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medications could cause harmful weight loss
Medications commonly used to treat dementia could result
in harmful weight loss, according to researchers, and
clinicians need to account for this risk when prescribing
these drugs to older adults, they said.
"This is very relevant to patient care because
unintentional weight loss in older adults is associated
with many adverse outcomes, including increased rates of
institutionalization and mortality, a decline in
functional status, and poorer quality of life," said lead
author Meera Sheffrin, MD, geriatrics fellow in the UCSF
School of Medicine at the UCSF-affiliated San Francisco VA
Medical Center. "Our study provides evidence in a large,
real-world population that cholinesterase inhibitors
may contribute to clinically significant weight loss in a
substantial proportion of older adults with dementia."
Alzheimer's disease and other dementias are
prevalent, affecting one in six people over age 80. The
main drug treatments, a class of medications called
cholinesterase inhibitors, are marginally beneficial for
most patients and may have serious side effects such as gastrointestinal
Further research is needed to validate these findings and
address study limitations, including if there is a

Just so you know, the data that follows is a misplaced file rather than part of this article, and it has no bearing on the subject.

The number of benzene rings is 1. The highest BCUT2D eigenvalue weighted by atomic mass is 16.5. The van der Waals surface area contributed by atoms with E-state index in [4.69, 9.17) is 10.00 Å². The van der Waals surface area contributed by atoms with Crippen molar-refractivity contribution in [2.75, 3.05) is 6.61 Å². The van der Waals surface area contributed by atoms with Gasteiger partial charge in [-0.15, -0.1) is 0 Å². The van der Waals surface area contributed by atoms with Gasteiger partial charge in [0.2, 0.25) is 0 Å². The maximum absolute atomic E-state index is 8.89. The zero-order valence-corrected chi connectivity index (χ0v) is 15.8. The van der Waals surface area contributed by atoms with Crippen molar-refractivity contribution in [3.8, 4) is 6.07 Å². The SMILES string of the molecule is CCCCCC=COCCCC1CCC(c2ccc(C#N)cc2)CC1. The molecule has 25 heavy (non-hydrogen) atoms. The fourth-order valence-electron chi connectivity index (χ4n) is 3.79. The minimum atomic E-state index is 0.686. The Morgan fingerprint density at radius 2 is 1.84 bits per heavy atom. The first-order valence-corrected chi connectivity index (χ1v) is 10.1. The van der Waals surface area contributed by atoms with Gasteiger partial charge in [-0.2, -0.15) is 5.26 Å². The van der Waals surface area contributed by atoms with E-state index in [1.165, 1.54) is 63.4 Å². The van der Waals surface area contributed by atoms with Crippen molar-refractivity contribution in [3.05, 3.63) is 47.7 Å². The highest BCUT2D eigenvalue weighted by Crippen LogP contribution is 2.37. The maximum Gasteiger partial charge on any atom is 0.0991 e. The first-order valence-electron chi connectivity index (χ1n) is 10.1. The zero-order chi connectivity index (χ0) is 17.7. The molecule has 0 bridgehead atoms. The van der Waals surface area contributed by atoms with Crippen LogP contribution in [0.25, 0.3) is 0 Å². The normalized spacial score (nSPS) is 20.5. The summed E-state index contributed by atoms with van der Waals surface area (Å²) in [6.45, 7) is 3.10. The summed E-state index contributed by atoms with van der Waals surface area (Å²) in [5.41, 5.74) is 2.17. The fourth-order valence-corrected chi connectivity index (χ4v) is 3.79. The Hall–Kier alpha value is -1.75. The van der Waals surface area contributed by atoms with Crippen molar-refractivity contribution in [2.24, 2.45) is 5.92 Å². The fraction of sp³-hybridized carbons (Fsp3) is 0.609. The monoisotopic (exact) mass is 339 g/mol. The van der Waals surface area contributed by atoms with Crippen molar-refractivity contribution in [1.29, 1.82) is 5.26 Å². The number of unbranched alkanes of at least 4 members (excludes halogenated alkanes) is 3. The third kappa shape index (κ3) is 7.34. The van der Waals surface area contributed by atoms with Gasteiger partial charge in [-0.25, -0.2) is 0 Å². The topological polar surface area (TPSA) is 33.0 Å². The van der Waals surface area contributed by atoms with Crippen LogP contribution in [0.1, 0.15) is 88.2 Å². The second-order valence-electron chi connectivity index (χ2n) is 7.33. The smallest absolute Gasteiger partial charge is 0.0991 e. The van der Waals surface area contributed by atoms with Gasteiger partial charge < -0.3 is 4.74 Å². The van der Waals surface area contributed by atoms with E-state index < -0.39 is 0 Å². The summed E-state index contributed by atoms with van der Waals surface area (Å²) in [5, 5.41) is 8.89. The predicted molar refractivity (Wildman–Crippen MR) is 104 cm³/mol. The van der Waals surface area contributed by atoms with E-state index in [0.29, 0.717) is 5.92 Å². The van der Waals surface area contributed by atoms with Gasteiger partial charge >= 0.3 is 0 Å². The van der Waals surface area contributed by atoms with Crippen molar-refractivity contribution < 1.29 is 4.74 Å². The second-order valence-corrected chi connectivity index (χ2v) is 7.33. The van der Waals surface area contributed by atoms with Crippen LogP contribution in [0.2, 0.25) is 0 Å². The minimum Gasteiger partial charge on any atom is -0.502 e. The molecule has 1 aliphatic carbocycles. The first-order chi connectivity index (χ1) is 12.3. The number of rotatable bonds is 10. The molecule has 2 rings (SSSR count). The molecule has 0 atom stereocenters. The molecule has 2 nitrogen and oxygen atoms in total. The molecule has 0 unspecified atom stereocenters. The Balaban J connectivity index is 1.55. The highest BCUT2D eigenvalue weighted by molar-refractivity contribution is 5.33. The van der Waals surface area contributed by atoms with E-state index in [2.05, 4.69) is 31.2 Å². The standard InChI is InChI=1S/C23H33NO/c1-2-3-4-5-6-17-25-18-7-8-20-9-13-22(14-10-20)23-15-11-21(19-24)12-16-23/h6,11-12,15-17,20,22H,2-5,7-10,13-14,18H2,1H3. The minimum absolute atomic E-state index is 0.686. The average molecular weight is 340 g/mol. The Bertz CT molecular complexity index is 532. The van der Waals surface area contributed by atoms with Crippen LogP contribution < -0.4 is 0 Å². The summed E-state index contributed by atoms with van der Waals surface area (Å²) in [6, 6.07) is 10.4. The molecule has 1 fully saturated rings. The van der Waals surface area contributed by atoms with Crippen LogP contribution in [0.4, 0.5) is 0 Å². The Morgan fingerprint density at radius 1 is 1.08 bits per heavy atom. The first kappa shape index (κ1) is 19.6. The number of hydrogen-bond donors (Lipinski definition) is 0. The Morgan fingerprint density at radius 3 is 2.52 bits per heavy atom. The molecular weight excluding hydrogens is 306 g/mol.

specific subgroup in which starting cholinesterase
inhibitors had a higher risk of weight loss, as this study
may have been underpowered to find those differences. The
sample also included mainly older male veterans, so the
generalizability of the findings to women is uncertain,
the researchers said.
"Clinicians should take into account the risk of weight
loss when weighing the risks and benefits of prescribing
cholinesterase inhibitors in patients with dementia,"
the authors write. "In addition, clinicians should monitor
for weight loss if these medications are prescribed and
consider discontinuing cholinesterase inhibitors if
significant weight loss occurs."
Other UCSF contributors
to the Journal of the American Geriatrics Society study
were senior author Mike Steinman, MD, associate professor,
and Yinghui Miao, MD, MPH, statistician, of geriatrics;
and W. John Boscardin, PhD, professor of epidemiology and
biostatistics. University of Claifornia San Francisco.
Journal of the American Geriatrics Society